Hidden Providence in The Hobbit
Posted On September 01, 2023
Written by Dr. Keith Mathison, professor of systematic theology
If you have ever read The Hobbit, the classic book by J.R.R. Tolkien, you might have noticed how many times luck plays a major role in the story. Tolkien doesn’t hide it. He actually draws attention to it. References to chance, luck, and things happening just in the nick of time abound throughout the story. If I were to mention every instance of such “luck” in The Hobbit, this blog post would become a small book itself. I will mention merely a handful of instances.
Bilbo and the dwarves show up in Rivendell on the one night when the “moon letters” on the map would be visible. They escape from the fire around the trees because the eagles happen to be flying nearby. In the pitch darkness of Mirkwood, Dori finds Bilbo “by sheer luck,” and later Bilbo finds the dwarves by luck. They are at the mountain on the one day that the sun illuminates the keyhole in a secret door. And so on.
Of course, the most dramatic stroke of “luck” occurs when Bilbo is crawling around in pitch darkness and just happens to feel a cold metal ring lying on the ground. This stroke of “luck” would eventually end up having ramifications not only for Bilbo’s survival but also for the fate of the entire world.
What is going on in The Hobbit? We get the first substantive indication that more than luck is involved on the very last page of the book when Gandalf says to Bilbo, “You don’t really suppose, do you, that all your adventures and escapes were managed by mere luck, just for your sole benefit?” So, after all the references to luck and chance, Gandalf indicates that it was never mere luck. But what was it? Some kind of fate?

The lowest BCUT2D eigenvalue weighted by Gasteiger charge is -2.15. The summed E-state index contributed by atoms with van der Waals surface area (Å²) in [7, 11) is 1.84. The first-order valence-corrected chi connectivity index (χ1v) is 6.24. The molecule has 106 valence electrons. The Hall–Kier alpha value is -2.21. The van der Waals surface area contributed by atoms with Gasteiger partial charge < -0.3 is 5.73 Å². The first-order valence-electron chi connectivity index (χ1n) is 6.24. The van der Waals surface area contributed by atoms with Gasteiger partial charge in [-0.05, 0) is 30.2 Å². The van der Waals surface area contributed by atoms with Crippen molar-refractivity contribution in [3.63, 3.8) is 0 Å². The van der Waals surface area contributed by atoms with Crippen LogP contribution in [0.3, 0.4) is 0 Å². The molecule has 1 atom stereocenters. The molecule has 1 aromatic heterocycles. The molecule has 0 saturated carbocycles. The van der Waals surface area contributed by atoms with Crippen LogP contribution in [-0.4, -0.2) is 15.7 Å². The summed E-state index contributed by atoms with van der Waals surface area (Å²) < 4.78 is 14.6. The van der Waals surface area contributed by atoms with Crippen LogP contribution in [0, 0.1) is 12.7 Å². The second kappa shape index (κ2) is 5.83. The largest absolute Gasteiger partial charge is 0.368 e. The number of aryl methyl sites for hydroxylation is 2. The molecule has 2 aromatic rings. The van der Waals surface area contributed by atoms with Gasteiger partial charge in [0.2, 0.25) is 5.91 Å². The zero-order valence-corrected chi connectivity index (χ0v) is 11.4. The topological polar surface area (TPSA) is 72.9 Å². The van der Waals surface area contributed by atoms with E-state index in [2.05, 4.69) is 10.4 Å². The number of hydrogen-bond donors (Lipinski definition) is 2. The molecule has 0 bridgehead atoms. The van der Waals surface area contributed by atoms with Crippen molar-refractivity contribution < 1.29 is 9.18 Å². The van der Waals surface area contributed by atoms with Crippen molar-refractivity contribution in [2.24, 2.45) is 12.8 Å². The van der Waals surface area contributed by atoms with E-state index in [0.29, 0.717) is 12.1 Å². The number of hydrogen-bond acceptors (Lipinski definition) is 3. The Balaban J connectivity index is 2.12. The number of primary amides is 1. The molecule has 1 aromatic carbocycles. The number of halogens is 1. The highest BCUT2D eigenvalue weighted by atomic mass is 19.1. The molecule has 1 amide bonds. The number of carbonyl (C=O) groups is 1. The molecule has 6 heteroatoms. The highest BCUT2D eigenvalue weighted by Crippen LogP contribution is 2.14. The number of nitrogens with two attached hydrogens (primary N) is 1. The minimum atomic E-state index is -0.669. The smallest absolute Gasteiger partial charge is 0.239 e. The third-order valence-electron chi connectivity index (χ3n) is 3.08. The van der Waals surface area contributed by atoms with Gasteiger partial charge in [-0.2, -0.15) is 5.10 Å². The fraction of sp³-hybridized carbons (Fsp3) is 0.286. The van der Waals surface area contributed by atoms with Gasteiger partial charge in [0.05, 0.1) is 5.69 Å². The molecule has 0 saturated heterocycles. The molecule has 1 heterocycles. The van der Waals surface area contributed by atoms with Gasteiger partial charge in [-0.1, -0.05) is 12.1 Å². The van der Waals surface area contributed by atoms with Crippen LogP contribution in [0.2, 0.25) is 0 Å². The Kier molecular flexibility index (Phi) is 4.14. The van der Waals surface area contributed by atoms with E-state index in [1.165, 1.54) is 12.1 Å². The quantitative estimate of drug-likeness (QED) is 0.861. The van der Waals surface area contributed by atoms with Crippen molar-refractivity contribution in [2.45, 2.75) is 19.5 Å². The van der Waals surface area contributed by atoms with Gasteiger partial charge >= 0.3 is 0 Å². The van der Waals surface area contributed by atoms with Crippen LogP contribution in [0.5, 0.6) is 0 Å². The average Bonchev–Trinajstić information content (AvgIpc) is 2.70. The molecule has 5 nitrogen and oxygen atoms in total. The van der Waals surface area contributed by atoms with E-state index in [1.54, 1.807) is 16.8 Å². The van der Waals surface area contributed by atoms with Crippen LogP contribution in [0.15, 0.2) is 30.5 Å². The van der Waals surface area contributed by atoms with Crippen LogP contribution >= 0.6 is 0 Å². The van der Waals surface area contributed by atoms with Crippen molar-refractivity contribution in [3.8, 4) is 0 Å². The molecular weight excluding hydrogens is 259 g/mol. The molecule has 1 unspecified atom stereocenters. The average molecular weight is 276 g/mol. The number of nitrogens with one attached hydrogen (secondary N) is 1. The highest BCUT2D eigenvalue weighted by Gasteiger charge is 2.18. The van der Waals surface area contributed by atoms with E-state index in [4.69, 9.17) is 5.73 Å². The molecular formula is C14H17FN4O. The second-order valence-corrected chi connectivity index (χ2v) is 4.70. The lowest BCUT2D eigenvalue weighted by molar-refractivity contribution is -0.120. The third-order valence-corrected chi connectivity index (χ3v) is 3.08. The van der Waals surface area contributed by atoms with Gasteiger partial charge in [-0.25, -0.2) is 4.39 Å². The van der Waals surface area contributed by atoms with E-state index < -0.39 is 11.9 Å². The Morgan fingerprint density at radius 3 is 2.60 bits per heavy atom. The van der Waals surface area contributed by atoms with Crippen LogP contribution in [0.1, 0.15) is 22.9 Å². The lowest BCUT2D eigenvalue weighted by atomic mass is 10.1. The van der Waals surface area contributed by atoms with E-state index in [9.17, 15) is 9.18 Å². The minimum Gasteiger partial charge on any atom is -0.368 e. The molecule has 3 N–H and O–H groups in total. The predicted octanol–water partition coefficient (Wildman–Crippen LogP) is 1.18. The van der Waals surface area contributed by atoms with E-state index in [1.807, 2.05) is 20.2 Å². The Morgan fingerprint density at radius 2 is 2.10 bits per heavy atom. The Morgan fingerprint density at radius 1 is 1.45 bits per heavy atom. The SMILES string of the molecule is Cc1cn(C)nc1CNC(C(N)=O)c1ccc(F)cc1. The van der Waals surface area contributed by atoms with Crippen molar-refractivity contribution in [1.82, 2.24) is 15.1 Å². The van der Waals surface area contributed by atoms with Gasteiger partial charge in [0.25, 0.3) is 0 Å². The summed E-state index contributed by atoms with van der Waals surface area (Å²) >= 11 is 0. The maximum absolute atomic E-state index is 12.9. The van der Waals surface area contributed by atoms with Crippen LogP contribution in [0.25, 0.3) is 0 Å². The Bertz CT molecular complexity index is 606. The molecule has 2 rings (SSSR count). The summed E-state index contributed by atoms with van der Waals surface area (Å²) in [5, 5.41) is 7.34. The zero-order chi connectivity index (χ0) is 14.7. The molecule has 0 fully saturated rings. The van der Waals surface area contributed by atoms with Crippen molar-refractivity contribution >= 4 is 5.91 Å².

No. The Hobbit takes place in Middle-earth, part of a fictional theistic universe. Tolkien is using the device of luck and chance to say something about divine providence. This becomes much more evident in The Lord of the Rings. In that book, when Gandalf explains the ring’s history to Frodo, he makes a telling statement: “Behind that there was something else at work, beyond any design of the Ring-maker. I can put it no plainer than by saying that Bilbo was meant to find the Ring, and not by its maker. In which case you also were meant to have it. And that may be an encouraging thought.”
The word meant, which Tolkien italicizes twice, implies intent, and intent implies a being that can intend. Intention implies goals, design, planning, and all of those imply intelligence. The fact that the one who meant for Bilbo to find the Ring was able to work events in such a way that Bilbo did find the Ring indicates great power. All of it points to an invisible divine hand at work. All of it points to divine providence.
Tolkien uses a children’s fantasy story to do something similar to what the author of the biblical book of Esther did. God is never mentioned explicitly in the book of Esther, and yet God’s presence is made everywhere evident by means of His invisible providential control of events. Tolkien does the same. God is never explicitly mentioned in The Hobbit, but divine presence is made evident by the repeated appeal to apparent luck and chance. The steps of Bilbo and the dwarves were being guided all along by an invisible hand. They didn’t see it as the events occurred. Gandalf finally had to reveal it to Bilbo at the end of the adventure.
When we are in the middle of events, we too can often forget that God remains sovereign and that He remains in control. Some events may appear to us to be no more than good luck or bad luck or random chance. But we, as Christians, ought to know better. The events of our lives were planned by God. They were and are meant for a purpose. We may not know all of that purpose until the last day, but knowing that there is a purpose? Well. That is most certainly an encouraging thought!